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IBM Impact: BPM Makes Way for Smarter Process

Process innovation was a central theme of last week’s IBM Impact conference – it took center stage in the Day 2 Main Tent – but the term BPM has seemingly been banished at IBM, replaced by “Smarter Process”.  Now BPM is just the name of one product in the larger Smarter Process marketecture, shown below.

The Smarter Process “suite” is the white block in the middle, where BPM, together with Operational Decision Manager and Case Manager, are being extended to integrate with mobile, social, cloud, and big data, as well as with each other. That’s presumably the “smarter” part. There is also something at the bottom called Operational Intelligence, which doesn’t seem to exist yet but I think is the next incarnation of IBM Business Monitor.

BPM used to be mostly about doing work faster, more efficiently and effectively, with a bit more “business agility”.  The focus was on the internal workings of the organization and improving the bottom line.  Smarter process seems to be more about raising the top line, leveraging continuous engagement with the customer in the age of mobile, social, cloud, and big data.  In fact, the breathless customer engagement messaging harkens back to the late 1990s and the rise of e-commerce and CRM, if you just substitute “mobile device” for “web”.  I doubt that will really be the sweet spot for BPM going forward, but it has replaced SOA as the new central organizing principle of IBM’s middleware business, formerly known as Websphere.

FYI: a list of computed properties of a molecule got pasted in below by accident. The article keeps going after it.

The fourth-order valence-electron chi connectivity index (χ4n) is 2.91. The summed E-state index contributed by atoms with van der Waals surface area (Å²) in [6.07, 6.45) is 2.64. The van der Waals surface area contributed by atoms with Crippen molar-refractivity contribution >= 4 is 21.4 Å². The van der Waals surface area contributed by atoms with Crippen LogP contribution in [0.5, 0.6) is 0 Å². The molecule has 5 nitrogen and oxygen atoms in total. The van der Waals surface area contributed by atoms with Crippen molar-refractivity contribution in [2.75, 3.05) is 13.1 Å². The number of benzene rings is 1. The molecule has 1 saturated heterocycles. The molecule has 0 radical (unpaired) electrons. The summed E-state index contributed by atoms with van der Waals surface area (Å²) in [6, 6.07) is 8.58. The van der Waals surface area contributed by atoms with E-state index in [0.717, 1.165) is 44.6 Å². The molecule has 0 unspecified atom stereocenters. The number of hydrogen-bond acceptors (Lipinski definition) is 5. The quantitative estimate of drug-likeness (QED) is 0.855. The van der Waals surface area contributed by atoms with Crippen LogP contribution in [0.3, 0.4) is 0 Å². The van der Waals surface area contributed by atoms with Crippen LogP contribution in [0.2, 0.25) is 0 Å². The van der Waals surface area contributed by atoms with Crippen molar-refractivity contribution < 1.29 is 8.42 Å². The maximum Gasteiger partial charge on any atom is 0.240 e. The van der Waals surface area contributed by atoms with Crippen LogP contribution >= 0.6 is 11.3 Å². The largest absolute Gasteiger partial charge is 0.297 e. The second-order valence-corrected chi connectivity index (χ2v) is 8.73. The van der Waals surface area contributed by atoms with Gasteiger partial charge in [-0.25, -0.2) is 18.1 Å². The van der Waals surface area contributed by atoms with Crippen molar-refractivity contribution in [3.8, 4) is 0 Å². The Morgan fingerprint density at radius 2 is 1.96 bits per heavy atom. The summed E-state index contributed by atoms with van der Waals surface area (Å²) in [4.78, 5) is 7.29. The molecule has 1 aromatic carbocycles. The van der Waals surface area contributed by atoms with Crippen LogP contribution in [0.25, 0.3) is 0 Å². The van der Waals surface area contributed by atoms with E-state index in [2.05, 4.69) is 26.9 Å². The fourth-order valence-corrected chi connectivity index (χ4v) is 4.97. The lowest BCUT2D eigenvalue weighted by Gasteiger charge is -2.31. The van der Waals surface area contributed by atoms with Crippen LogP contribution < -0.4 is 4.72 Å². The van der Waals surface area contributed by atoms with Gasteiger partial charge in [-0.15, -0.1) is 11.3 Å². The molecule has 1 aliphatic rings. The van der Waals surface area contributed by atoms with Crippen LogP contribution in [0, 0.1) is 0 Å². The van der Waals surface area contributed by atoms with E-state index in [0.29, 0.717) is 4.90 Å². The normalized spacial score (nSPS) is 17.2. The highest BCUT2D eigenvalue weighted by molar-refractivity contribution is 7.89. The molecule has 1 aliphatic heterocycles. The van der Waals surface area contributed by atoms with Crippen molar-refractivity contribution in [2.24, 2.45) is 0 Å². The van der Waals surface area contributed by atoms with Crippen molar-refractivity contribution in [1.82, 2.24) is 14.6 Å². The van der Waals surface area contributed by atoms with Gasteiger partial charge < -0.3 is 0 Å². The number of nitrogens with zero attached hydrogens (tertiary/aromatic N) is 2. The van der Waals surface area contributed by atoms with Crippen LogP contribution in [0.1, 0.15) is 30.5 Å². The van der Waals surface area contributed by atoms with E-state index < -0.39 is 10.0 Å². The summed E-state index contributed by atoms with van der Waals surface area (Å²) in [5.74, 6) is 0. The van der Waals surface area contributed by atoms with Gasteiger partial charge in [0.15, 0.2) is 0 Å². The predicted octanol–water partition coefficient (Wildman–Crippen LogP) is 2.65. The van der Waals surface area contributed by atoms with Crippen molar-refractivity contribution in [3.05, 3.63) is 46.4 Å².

Middleware now is about “Systems of Interaction” – the stuff that connects Systems of Engagement, like mobile devices, to Systems of Record.  There’s also cloud in there and “internet of things” – hey, middleware is a broad concept.  So how does Smarter Process fit in?  Here is what Websphere CTO Jerry Cuomo described as the formula for systems of interaction:  Detect (monitor events from the systems of engagement), Enrich (use big data to respond with useful information), Perceive (listen for the customer request), and Act (do something).  BPM has always had the Perceive-Act piece.  The other part is new.

It’s an interesting story, and one that IBM can tell better than anyone else.  At Impact, they showed that they have many of the components already.  But today, assembling them into true Smarter Processes would seem to require a substantial investment in a myriad of disconnected platforms and tools, highly skilled specialist programmers, plus a massive dose of professional services.  There is something in IBM’s DNA that is always drawn to that.  But that is exactly what puts it at odds with IBM’s very successful BPM story for the past three years.  That Lombardi-driven revolution was based on:

  • Model-driven development, not a lot of special code
  • Common graphical models shared by business and IT
  • Business-IT collaboration throughout the implementation cycle, featuring playback and iterative enhancement
  • Business-oriented governance to stimulate growth from project to program to business transformation

Many of the customer success stories at Impact, such as Banco Espirito Santo, hinged exactly on these attributes.  It’s too early to expect  much of that kind of tooling ready for the larger Smarter Process story, but it was a little troubling that there was no roadmap for it at Impact, or even a statement that Smarter Process would try to preserve those values.  Here is a report card for the current state of affairs.